4 Anaphylactic Shock Nursing Care Plans


Anaphylactic Shock also known as distributive shock, or vasogenic shock is a life-threatening allergic reaction that is caused by a systemic antigen-antibody immune response to a foreign substance (antigen) introduced into the body. It is characterized by a smooth muscle contraction, massive vasodilation and increased capillary permeability triggered by a release of histamine. It occurs within seconds to minutes after contact with an antigenic substances and progresses rapidly to respiratory distress, vascular collapse, systemic shock, and possibly death if emergency treatment is not initiated. Causative agents include severe reactions to a sensitive substance such as a drug, vaccine, food (e.g., eggs, milk, peanuts, shellfish), insect venom, dyes or contrast media, or blood products.

Nursing Care Plans

Anaphylactic shock is a medical emergency that requires immediate attention and intervention. Nursing care management is dependent on the severity of the initial reaction and the treatment response.

Here are four (4) nursing care plans (NCP) and nursing diagnosis for patients with anaphylactic shock:

  1. Ineffective Breathing Pattern
  2. Impaired Gas Exchange
  3. Decreased Cardiac Output
  4. Deficient Knowledge

Impaired Gas Exchange

Nursing Diagnosis

  • Impaired Gas Exchange

May be related to

  • Ventilation-perfusion imbalance.

Possibly evidenced by

  • Bronchospasm.
  • Dyspnea.
  • Hypotension.
  • Shock.
  • Shortness of breath.
  • Tachycardia.

Desired Outcomes

  • Client will demonstrate improved ventilation as evidenced by an absence of shortness of breath and respiratory distress.
Nursing InterventionsRationale
Note respiratory rate, frequency, depth and ease breathing.Increased respiratory effort may show the extent of the level of hypoxemia and useful in evaluating the degree of compromise.
Auscultate breath sounds.By auscultation, wheezing can be heard over the entire chest. But when the bronchial constriction worsens, there will be decreased audible wheezing and respiratory distress will heighten. Therefore it is also important to auscultate for decreasing air movement.
Assess the level of consciousness/mental changes.Anxiety or restlessness, confusion, and headaches are other common effects of mild hypoxemia.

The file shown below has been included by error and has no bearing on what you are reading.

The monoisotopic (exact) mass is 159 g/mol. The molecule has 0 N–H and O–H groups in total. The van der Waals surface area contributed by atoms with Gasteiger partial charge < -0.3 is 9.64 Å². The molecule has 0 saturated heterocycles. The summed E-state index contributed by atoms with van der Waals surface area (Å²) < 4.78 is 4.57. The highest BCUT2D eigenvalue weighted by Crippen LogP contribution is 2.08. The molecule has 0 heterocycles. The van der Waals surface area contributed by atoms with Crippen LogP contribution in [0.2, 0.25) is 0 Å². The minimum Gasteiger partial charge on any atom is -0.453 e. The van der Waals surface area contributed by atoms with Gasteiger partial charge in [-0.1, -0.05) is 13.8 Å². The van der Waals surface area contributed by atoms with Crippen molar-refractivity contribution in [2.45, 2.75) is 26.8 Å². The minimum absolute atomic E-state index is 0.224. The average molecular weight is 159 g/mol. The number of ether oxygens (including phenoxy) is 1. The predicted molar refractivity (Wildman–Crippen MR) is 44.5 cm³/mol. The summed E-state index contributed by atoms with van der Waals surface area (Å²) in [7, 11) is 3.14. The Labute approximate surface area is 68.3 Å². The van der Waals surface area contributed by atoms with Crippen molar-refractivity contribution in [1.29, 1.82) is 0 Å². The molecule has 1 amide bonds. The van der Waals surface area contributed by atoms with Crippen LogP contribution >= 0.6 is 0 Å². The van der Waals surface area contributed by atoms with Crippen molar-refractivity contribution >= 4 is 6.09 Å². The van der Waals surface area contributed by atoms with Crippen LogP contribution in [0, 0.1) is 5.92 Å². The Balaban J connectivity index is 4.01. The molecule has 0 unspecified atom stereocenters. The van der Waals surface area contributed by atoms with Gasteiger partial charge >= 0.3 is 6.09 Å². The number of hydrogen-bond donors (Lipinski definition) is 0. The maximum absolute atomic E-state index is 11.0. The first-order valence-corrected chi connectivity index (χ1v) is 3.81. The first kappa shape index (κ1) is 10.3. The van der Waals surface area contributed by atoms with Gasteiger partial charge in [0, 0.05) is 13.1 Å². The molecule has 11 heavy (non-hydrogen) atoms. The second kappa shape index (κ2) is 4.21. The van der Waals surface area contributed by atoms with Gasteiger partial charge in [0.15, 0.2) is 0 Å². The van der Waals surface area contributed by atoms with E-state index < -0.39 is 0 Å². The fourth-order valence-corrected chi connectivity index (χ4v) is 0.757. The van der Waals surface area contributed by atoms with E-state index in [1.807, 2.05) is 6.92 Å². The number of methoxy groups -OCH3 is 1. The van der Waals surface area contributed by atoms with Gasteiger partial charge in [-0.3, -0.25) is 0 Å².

Monitor oxygen saturation and arterial blood gasses.Pulse oximetry is used to monitor oxygen saturation. It should be kept at least 90% or higher. As shock increases, aerobic metabolism stops and lactic acidosis happens, resulting in the increased level of carbon dioxide and decreasing pH.
Maintain the patency of the airway.Airway obstruction may alter ventilation and impairs gas exchange.
Elevate head of bed; Provide airway adjuncts and suction as indicated.This position promotes adequate oxygenation; Airway adjuncts such as oropharyngeal airway (OPA) and nasopharyngeal airway (NPA) are designed to maintain airway patency, allowing spontaneous respiration or facilitating bag-mask ventilation.
Provide oxygen therapy correctly as indicated.Oxygen therapy will maintain PaO2 above 60 mm Hg.
Encourage adequate rest and limit activities to within client’s tolerance.This will promote calm and restful environment and will limit the client’s oxygen needs.
Administer medications as ordered (corticosteroids, bronchodilators, antihistamines).Used to prevent allergic reactions / inhibit histamine release, reduces airway spasm, and inflammation.

Recommended Resources

Recommended nursing diagnosis and nursing care plan books and resources.

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See also

Other recommended site resources for this nursing care plan:

Other care plans for hematologic and lymphatic system disorders:

Paul Martin is a registered nurse with a bachelor of science in nursing since 2007. Having worked as a medical-surgical nurse for five years, he handled different kinds of patients and learned how to provide individualized care to them. Now, his experiences working in the hospital is carried over to his writings to help aspiring students achieve their goals. He is currently working as a nursing instructor and have a particular interest in nursing management, emergency care, critical care, infection control, and public health. As a writer at Nurseslabs, his goal is to impart his clinical knowledge and skills to students and nurses helping them become the best version of themselves and ultimately make an impact in uplifting the nursing profession.